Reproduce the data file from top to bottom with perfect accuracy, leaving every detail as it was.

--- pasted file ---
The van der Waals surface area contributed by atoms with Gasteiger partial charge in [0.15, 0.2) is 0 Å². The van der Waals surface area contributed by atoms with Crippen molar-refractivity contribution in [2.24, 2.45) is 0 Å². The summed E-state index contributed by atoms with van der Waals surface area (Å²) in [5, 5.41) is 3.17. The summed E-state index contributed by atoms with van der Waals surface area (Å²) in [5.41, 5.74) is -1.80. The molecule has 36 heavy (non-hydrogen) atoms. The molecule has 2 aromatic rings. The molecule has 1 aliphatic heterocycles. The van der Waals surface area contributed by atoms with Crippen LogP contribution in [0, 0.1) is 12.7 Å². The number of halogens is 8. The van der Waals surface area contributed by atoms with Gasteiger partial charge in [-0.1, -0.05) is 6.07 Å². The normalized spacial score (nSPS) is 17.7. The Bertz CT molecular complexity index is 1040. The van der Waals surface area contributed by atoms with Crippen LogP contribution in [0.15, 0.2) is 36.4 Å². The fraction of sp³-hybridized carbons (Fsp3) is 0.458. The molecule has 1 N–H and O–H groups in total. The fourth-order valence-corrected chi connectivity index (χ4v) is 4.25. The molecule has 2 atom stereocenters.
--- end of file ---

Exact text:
The van der Waals surface area contributed by atoms with Gasteiger partial charge in [0.15, 0.2) is 0 Å². The van der Waals surface area contributed by atoms with Crippen molar-refractivity contribution in [2.24, 2.45) is 0 Å². The summed E-state index contributed by atoms with van der Waals surface area (Å²) in [5, 5.41) is 3.17. The summed E-state index contributed by atoms with van der Waals surface area (Å²) in [5.41, 5.74) is -1.80. The molecule has 36 heavy (non-hydrogen) atoms. The molecule has 2 aromatic rings. The molecule has 1 aliphatic heterocycles. The van der Waals surface area contributed by atoms with Crippen LogP contribution in [0, 0.1) is 12.7 Å². The number of halogens is 8. The van der Waals surface area contributed by atoms with Gasteiger partial charge in [-0.1, -0.05) is 6.07 Å². The normalized spacial score (nSPS) is 17.7. The Bertz CT molecular complexity index is 1040. The van der Waals surface area contributed by atoms with Crippen LogP contribution in [0.15, 0.2) is 36.4 Å². The fraction of sp³-hybridized carbons (Fsp3) is 0.458. The molecule has 1 N–H and O–H groups in total. The fourth-order valence-corrected chi connectivity index (χ4v) is 4.25. The molecule has 2 atom stereocenters.